Governments must reform their laws on torture, IRCT urges, as it advocates for survivor justice
Governments around the globe systematically deny torture accusations, making it difficult to reform their laws on torture and ensure justice for victims. The International Rehabilitation Council for Torture Victims (IRCT) wants to change that by pushing governments to end torture and constructing reparations processes for torture survivors, who endure lasting physical and psychological trauma.
In 1988, Inge Genefke received the Right Livelihood Award alongside the Rehabilitation and Research Centre for Torture Victims (RCT) in Denmark. Together, they pioneered efforts to restore the health and identity of torture survivors. The organisation later split into the RCT and the international entity IRCT, extending its impact beyond Denmark. Today, the IRCT stands at the forefront of documenting instances of torture, advocating for legal reforms and offering indispensable support to survivors worldwide.
Nearly 40 years after its founding, the IRCT operates as an international secretariat for 160 torture rehabilitation centres in 76 countries. Known as member organisations, these centres vary in size and are spread throughout the world.
“Torture is the intentional infliction of pain and suffering by the state that is supposed to protect you,” said IRCT’s Advocacy Director, Asger Kjærum. “Each story is unique and individual, but there are some common things, like severe physical injuries. Everyone has long-term psychological trauma that doesn’t go away.”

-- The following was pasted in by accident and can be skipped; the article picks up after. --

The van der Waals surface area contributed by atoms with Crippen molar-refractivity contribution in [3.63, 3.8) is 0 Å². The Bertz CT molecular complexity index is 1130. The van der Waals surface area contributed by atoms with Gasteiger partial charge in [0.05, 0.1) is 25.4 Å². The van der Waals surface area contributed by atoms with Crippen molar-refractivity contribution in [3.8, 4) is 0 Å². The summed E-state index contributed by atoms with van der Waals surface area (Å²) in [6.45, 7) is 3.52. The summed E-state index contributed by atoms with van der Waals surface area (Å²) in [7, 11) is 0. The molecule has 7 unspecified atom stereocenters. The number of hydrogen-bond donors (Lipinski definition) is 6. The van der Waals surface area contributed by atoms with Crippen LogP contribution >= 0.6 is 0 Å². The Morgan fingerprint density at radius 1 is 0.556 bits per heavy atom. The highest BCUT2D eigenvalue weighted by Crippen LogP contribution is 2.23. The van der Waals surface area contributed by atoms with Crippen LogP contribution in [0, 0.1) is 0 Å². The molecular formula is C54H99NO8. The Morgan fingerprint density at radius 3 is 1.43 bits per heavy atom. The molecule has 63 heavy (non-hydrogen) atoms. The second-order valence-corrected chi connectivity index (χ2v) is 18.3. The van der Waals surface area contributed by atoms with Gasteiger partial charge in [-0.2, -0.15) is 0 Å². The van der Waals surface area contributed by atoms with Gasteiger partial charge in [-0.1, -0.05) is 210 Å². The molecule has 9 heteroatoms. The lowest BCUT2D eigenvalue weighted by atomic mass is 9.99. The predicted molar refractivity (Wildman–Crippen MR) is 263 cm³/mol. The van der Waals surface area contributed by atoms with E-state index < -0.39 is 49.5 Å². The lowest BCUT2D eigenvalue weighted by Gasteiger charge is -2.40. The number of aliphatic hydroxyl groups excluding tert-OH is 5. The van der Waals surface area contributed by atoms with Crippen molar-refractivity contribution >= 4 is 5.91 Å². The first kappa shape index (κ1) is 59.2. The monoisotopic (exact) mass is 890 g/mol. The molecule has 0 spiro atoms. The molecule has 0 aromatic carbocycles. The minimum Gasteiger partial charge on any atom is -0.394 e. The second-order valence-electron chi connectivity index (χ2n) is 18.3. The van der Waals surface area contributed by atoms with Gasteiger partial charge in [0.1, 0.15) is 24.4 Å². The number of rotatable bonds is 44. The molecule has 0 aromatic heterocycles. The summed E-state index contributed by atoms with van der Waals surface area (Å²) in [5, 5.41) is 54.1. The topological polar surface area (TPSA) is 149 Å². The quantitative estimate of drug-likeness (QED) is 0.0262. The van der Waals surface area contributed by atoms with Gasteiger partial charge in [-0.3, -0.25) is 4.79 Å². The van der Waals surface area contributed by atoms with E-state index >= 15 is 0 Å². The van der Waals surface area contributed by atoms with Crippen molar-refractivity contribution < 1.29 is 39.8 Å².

The IRCT’s work falls into two categories: facilitating the exchange of best practices between member organisations and engaging in global advocacy to end torture. Kjærum leads the organisation’s efforts to document torture and push governments to reform their laws on the topic.
“The real problem is implementation,” said Kjærum. “We document torture for court cases and to demonstrate that it’s happening because it is so systematically denied. This makes it hard to have policy discussions on it, but also it denies victims even the most basic acknowledgement that a wrong has been done.”
Part of the reason it is so difficult to get governments to deal with torture is due to the media’s disproportionate coverage of cases related to terrorism and criminal interrogations. The reality of who is victimised by torture, Kjærum explained, is much less sensational.
Stories of Latin American torture survivors
On a recent trip to Colombia, Kjærum and the IRCT met with 15 torture victims from Latin America. Their stories reveal the disturbing truth that most victims are brutalised as a result of discrimination, disregard for protesters, corrupt police officials and abuse in places of detention.
Each of the survivors Kjærum met had a more devastating story than the previous one. Take, for example, the story of Oscar, a transgender activist who was raped by a guerrilla group. He now lives in isolation with his son who was born as a result of the rape.
Then, there is Carolina, a 22-year-old, who was arrested while walking through a protest on her way home. Without committing a crime, she was detained, beaten and forced to watch other inmates be tortured for four days.
“She doesn’t want to see her family or friends because she’s afraid the police are going to come back for her and arrest her loved ones as collateral and do the same thing they did to her” Kjærum said. “She isolates herself completely. She’s alone with all of this.”